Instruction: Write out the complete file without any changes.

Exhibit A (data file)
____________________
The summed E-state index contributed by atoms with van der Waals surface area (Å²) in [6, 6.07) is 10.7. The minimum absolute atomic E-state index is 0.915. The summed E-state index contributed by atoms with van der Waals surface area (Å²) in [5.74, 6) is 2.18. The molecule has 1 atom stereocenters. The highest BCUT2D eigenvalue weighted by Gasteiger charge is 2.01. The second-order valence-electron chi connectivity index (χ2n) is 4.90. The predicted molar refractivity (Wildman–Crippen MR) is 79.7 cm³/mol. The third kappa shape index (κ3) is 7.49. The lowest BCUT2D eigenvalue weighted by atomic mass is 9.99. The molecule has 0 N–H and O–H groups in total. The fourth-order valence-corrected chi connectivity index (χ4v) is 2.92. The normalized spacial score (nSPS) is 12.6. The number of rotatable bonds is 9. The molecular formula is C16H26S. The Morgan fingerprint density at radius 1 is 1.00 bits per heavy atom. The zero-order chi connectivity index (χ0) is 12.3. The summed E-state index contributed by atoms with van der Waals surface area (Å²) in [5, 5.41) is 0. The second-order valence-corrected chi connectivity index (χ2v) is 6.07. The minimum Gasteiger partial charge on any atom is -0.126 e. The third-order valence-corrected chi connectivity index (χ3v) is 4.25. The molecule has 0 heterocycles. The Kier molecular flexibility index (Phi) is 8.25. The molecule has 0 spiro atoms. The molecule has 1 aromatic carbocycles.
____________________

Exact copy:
The summed E-state index contributed by atoms with van der Waals surface area (Å²) in [6, 6.07) is 10.7. The minimum absolute atomic E-state index is 0.915. The summed E-state index contributed by atoms with van der Waals surface area (Å²) in [5.74, 6) is 2.18. The molecule has 1 atom stereocenters. The highest BCUT2D eigenvalue weighted by Gasteiger charge is 2.01. The second-order valence-electron chi connectivity index (χ2n) is 4.90. The predicted molar refractivity (Wildman–Crippen MR) is 79.7 cm³/mol. The third kappa shape index (κ3) is 7.49. The lowest BCUT2D eigenvalue weighted by atomic mass is 9.99. The molecule has 0 N–H and O–H groups in total. The fourth-order valence-corrected chi connectivity index (χ4v) is 2.92. The normalized spacial score (nSPS) is 12.6. The number of rotatable bonds is 9. The molecular formula is C16H26S. The Morgan fingerprint density at radius 1 is 1.00 bits per heavy atom. The zero-order chi connectivity index (χ0) is 12.3. The summed E-state index contributed by atoms with van der Waals surface area (Å²) in [5, 5.41) is 0. The second-order valence-corrected chi connectivity index (χ2v) is 6.07. The minimum Gasteiger partial charge on any atom is -0.126 e. The third-order valence-corrected chi connectivity index (χ3v) is 4.25. The molecule has 0 heterocycles. The Kier molecular flexibility index (Phi) is 8.25. The molecule has 0 spiro atoms. The molecule has 1 aromatic carbocycles.